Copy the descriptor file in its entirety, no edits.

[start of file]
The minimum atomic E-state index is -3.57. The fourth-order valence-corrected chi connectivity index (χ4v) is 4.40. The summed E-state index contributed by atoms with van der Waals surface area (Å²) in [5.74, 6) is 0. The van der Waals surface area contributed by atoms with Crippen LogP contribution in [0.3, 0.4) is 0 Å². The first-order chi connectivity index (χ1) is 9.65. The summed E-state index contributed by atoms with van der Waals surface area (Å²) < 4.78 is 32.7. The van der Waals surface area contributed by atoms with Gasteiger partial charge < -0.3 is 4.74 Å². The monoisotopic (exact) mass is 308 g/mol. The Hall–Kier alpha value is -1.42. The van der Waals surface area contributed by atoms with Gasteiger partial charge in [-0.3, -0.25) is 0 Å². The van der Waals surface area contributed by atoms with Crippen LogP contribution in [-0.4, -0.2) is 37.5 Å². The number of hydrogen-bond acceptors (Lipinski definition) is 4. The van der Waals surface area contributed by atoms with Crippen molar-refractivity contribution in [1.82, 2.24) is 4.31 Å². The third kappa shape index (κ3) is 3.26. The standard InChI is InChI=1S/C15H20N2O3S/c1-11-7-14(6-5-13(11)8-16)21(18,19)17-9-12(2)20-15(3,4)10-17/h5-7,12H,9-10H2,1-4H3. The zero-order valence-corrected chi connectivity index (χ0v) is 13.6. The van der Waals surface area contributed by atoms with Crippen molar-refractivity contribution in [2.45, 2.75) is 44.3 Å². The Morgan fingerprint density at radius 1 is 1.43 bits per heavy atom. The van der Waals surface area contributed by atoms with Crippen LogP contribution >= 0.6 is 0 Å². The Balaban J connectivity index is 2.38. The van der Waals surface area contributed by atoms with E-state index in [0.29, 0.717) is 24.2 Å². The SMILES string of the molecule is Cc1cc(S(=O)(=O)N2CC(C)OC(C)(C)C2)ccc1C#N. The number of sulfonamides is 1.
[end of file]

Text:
The minimum atomic E-state index is -3.57. The fourth-order valence-corrected chi connectivity index (χ4v) is 4.40. The summed E-state index contributed by atoms with van der Waals surface area (Å²) in [5.74, 6) is 0. The van der Waals surface area contributed by atoms with Crippen LogP contribution in [0.3, 0.4) is 0 Å². The first-order chi connectivity index (χ1) is 9.65. The summed E-state index contributed by atoms with van der Waals surface area (Å²) < 4.78 is 32.7. The van der Waals surface area contributed by atoms with Gasteiger partial charge < -0.3 is 4.74 Å². The monoisotopic (exact) mass is 308 g/mol. The Hall–Kier alpha value is -1.42. The van der Waals surface area contributed by atoms with Gasteiger partial charge in [-0.3, -0.25) is 0 Å². The van der Waals surface area contributed by atoms with Crippen LogP contribution in [-0.4, -0.2) is 37.5 Å². The number of hydrogen-bond acceptors (Lipinski definition) is 4. The van der Waals surface area contributed by atoms with Crippen molar-refractivity contribution in [1.82, 2.24) is 4.31 Å². The third kappa shape index (κ3) is 3.26. The standard InChI is InChI=1S/C15H20N2O3S/c1-11-7-14(6-5-13(11)8-16)21(18,19)17-9-12(2)20-15(3,4)10-17/h5-7,12H,9-10H2,1-4H3. The zero-order valence-corrected chi connectivity index (χ0v) is 13.6. The van der Waals surface area contributed by atoms with Crippen molar-refractivity contribution in [2.45, 2.75) is 44.3 Å². The Morgan fingerprint density at radius 1 is 1.43 bits per heavy atom. The van der Waals surface area contributed by atoms with Crippen LogP contribution >= 0.6 is 0 Å². The Balaban J connectivity index is 2.38. The van der Waals surface area contributed by atoms with E-state index in [0.29, 0.717) is 24.2 Å². The SMILES string of the molecule is Cc1cc(S(=O)(=O)N2CC(C)OC(C)(C)C2)ccc1C#N. The number of sulfonamides is 1.